The News That Matters about the Nuclear Industry

South Korea’s nuclear export plans may now be in doubt

New York Times 12th July 2017, A decision by South Korea’s new president to scrap plans for more domestic
nuclear power plants will make it harder for the country to sell reactors
to buyers overseas, experts warn.

State-run Korea Electric Power Corp (KEPCO) is building the first of four nuclear plants in the United Arab
Emirates in an $18.6 billion deal, and is scouting for more business in
Britain and other countries. But many nuclear experts doubt South Korea’s
ability to export a technology it is ditching at home after President Moon
Jae-in, who took office in May, said he would scrap plans to build new
domestic reactors.

South Korea is the world’s fifth-biggest user of nuclear energy and KEPCO, which has built more than 20 reactors at home, vies withthe likes of France’s EDF and Toshiba’s Westinghouse unit in the niche but
fiercely competitive nuclear export market. KEPCO’s international nuclear
project team is working to keep its export business alive. “We are
focussing on the UK market, but also on Saudi Arabia, South Africa and
Iran,” said Jong-hyuck Park, chief nuclear officer at KEPCO at a recent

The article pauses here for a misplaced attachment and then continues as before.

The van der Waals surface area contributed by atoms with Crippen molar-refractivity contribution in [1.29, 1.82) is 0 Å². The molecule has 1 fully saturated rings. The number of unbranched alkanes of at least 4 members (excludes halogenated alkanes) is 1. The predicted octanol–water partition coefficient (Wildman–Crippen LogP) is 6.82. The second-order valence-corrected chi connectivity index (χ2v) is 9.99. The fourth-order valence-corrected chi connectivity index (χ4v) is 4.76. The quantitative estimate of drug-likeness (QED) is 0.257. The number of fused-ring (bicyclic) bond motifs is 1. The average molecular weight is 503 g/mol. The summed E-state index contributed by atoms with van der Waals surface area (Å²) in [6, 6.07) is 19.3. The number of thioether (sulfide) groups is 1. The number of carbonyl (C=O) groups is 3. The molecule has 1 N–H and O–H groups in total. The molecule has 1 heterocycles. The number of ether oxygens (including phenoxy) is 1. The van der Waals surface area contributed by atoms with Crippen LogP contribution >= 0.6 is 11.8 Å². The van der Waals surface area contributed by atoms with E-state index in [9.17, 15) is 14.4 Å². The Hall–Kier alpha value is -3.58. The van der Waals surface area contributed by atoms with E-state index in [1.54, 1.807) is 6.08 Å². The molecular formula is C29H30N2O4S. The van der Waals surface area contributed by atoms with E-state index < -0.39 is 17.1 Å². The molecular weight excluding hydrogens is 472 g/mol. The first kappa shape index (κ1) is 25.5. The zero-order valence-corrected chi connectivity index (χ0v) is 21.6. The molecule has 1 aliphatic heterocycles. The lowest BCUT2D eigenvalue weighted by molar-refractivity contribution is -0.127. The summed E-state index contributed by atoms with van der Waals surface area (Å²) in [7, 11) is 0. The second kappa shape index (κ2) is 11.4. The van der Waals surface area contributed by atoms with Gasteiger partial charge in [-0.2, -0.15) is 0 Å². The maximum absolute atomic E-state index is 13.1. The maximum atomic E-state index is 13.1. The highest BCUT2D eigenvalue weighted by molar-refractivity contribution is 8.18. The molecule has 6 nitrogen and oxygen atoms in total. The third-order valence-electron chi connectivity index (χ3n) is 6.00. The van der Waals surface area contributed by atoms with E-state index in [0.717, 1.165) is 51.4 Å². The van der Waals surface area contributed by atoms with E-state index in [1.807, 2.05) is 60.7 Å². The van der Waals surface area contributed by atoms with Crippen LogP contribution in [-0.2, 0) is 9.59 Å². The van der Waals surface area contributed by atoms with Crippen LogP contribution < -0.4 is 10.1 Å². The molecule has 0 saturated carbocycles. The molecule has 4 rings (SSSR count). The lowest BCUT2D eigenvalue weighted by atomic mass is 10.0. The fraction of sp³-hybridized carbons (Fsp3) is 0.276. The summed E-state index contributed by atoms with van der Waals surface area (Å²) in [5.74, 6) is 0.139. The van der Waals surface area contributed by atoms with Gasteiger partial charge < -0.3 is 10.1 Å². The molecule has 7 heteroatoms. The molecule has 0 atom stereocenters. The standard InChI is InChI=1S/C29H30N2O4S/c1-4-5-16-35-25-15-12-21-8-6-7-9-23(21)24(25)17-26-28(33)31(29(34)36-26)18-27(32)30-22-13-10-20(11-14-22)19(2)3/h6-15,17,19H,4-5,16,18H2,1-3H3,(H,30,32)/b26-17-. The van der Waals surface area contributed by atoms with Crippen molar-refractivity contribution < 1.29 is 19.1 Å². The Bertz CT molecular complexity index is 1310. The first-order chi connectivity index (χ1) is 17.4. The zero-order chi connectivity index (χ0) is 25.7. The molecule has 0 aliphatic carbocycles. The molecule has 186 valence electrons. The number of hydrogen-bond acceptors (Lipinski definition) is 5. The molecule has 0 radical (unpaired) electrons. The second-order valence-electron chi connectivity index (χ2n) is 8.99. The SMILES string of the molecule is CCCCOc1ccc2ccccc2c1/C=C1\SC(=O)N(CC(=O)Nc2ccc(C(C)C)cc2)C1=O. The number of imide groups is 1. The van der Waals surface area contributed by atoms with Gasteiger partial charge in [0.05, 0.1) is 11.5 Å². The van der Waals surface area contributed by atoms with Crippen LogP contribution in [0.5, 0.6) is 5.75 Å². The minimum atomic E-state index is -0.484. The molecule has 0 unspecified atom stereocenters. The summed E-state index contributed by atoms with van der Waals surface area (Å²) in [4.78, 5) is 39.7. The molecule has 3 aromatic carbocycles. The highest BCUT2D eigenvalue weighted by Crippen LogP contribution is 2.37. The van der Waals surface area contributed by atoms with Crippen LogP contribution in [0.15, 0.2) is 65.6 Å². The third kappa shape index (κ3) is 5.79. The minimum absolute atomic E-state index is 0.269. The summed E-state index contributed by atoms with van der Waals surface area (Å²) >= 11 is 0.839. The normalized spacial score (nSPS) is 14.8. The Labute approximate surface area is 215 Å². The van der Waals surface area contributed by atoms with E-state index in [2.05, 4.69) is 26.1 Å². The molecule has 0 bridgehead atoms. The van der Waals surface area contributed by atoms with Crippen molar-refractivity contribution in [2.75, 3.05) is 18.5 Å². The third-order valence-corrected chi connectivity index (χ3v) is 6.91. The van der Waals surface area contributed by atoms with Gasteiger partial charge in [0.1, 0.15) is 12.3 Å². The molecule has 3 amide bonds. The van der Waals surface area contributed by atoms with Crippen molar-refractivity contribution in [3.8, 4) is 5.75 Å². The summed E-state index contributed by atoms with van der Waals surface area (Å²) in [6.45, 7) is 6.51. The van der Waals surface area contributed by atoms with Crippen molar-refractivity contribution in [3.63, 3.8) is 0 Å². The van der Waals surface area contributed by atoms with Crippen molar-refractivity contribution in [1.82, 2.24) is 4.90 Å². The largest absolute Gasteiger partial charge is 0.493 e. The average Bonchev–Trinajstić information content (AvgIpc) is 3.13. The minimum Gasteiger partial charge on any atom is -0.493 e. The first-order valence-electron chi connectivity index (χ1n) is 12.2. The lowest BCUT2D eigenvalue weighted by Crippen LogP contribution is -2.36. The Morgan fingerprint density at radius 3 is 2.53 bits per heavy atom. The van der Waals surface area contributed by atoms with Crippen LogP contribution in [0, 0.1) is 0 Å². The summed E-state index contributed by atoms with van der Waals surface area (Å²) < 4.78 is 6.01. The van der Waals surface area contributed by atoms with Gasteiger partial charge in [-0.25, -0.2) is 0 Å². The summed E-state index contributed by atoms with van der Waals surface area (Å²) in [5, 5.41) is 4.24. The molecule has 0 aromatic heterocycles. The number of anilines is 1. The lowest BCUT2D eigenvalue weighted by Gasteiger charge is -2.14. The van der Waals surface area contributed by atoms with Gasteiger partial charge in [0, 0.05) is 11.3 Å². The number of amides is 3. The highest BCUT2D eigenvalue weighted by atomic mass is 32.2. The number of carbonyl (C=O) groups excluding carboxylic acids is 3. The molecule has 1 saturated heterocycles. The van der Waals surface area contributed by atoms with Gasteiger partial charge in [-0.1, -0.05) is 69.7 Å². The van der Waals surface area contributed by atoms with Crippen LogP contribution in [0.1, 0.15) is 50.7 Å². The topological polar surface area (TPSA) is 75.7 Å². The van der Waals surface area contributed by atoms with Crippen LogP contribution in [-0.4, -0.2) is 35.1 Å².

industry event in London.

KEPCO is also in talks with Japan’s Toshiba to
buy a stake in Britain’s NuGen nuclear project, aiming to use its own
reactor design. “The company (KEPCO) aims to finish the due diligence
process by August or September…. and it will take more time to look into
South Africa,” said a source with direct knowledge of the matter who
declined to be identified as he was not authorised to speak to media.
NuGen, planned for Moorside in northwest England, was thrown into doubt
after Westinghouse declared bankruptcy and its partner in the project,
France’s Engie, pulled out. A KEPCO spokesman said the company is awaiting
government guidelines on nuclear exports.

July 14, 2017 - Posted by | marketing, South Korea

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